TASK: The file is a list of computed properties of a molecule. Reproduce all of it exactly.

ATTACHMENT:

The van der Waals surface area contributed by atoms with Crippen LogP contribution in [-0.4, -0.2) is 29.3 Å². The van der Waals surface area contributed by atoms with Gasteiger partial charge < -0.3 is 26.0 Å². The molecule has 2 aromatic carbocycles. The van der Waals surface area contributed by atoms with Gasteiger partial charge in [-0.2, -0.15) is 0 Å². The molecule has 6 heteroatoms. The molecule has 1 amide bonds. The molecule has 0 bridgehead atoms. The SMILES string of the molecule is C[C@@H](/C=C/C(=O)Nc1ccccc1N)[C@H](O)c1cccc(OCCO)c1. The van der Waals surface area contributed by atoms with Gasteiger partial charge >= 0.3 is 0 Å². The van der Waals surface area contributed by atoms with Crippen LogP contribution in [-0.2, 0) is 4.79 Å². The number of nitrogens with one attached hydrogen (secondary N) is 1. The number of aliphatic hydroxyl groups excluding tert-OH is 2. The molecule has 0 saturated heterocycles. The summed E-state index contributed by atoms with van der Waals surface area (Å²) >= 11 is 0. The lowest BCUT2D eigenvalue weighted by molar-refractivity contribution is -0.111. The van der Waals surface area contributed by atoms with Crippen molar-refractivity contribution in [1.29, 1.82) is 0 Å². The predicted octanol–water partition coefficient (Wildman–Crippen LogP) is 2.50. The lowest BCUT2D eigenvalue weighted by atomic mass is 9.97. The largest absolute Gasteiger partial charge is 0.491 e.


The van der Waals surface area contributed by atoms with Crippen LogP contribution in [-0.4, -0.2) is 29.3 Å². The van der Waals surface area contributed by atoms with Gasteiger partial charge < -0.3 is 26.0 Å². The molecule has 2 aromatic carbocycles. The van der Waals surface area contributed by atoms with Gasteiger partial charge in [-0.2, -0.15) is 0 Å². The molecule has 6 heteroatoms. The molecule has 1 amide bonds. The molecule has 0 bridgehead atoms. The SMILES string of the molecule is C[C@@H](/C=C/C(=O)Nc1ccccc1N)[C@H](O)c1cccc(OCCO)c1. The van der Waals surface area contributed by atoms with Gasteiger partial charge >= 0.3 is 0 Å². The van der Waals surface area contributed by atoms with Crippen LogP contribution in [-0.2, 0) is 4.79 Å². The number of nitrogens with one attached hydrogen (secondary N) is 1. The number of aliphatic hydroxyl groups excluding tert-OH is 2. The molecule has 0 saturated heterocycles. The summed E-state index contributed by atoms with van der Waals surface area (Å²) >= 11 is 0. The lowest BCUT2D eigenvalue weighted by molar-refractivity contribution is -0.111. The van der Waals surface area contributed by atoms with Crippen molar-refractivity contribution in [1.29, 1.82) is 0 Å². The predicted octanol–water partition coefficient (Wildman–Crippen LogP) is 2.50. The lowest BCUT2D eigenvalue weighted by atomic mass is 9.97. The largest absolute Gasteiger partial charge is 0.491 e.